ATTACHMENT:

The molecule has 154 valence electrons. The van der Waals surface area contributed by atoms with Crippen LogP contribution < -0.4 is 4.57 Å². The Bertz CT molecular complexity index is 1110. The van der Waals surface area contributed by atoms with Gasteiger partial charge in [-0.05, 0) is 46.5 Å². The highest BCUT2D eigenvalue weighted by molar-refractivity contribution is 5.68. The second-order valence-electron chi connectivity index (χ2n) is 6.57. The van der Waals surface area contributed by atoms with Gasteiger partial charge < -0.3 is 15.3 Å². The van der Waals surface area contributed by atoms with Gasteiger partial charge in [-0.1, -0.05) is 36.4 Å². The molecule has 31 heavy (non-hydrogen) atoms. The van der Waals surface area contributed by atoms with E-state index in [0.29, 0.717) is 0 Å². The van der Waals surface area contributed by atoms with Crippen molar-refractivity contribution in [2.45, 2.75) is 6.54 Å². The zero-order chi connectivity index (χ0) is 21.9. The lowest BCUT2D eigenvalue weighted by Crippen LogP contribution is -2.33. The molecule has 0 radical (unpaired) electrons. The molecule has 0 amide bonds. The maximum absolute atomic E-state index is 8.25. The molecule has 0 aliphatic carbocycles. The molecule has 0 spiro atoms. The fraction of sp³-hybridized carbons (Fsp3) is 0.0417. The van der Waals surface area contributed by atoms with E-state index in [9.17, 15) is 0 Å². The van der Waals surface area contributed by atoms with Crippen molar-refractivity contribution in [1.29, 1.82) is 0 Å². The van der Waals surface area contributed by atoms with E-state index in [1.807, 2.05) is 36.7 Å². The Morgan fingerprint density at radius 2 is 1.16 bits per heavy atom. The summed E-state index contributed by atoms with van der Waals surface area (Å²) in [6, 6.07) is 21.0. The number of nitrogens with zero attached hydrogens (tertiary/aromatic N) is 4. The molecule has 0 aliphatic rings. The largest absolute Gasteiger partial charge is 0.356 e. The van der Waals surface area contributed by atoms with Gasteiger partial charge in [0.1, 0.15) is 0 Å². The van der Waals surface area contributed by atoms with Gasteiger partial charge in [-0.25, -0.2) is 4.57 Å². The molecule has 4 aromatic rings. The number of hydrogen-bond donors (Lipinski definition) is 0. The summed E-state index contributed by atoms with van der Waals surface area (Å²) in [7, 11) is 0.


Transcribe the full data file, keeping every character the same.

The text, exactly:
The molecule has 154 valence electrons. The van der Waals surface area contributed by atoms with Crippen LogP contribution < -0.4 is 4.57 Å². The Bertz CT molecular complexity index is 1110. The van der Waals surface area contributed by atoms with Gasteiger partial charge in [-0.05, 0) is 46.5 Å². The highest BCUT2D eigenvalue weighted by molar-refractivity contribution is 5.68. The second-order valence-electron chi connectivity index (χ2n) is 6.57. The van der Waals surface area contributed by atoms with Gasteiger partial charge < -0.3 is 15.3 Å². The van der Waals surface area contributed by atoms with Gasteiger partial charge in [-0.1, -0.05) is 36.4 Å². The molecule has 31 heavy (non-hydrogen) atoms. The van der Waals surface area contributed by atoms with E-state index in [0.29, 0.717) is 0 Å². The van der Waals surface area contributed by atoms with Crippen molar-refractivity contribution in [2.45, 2.75) is 6.54 Å². The zero-order chi connectivity index (χ0) is 21.9. The lowest BCUT2D eigenvalue weighted by Crippen LogP contribution is -2.33. The molecule has 0 radical (unpaired) electrons. The molecule has 0 amide bonds. The maximum absolute atomic E-state index is 8.25. The molecule has 0 aliphatic carbocycles. The molecule has 0 spiro atoms. The fraction of sp³-hybridized carbons (Fsp3) is 0.0417. The van der Waals surface area contributed by atoms with E-state index in [9.17, 15) is 0 Å². The van der Waals surface area contributed by atoms with Crippen molar-refractivity contribution in [1.29, 1.82) is 0 Å². The van der Waals surface area contributed by atoms with E-state index in [1.807, 2.05) is 36.7 Å². The Morgan fingerprint density at radius 2 is 1.16 bits per heavy atom. The summed E-state index contributed by atoms with van der Waals surface area (Å²) in [6, 6.07) is 21.0. The number of nitrogens with zero attached hydrogens (tertiary/aromatic N) is 4. The molecule has 0 aliphatic rings. The largest absolute Gasteiger partial charge is 0.356 e. The van der Waals surface area contributed by atoms with Gasteiger partial charge in [0.1, 0.15) is 0 Å². The van der Waals surface area contributed by atoms with Gasteiger partial charge in [-0.25, -0.2) is 4.57 Å². The molecule has 4 aromatic rings. The number of hydrogen-bond donors (Lipinski definition) is 0. The summed E-state index contributed by atoms with van der Waals surface area (Å²) in [7, 11) is 0.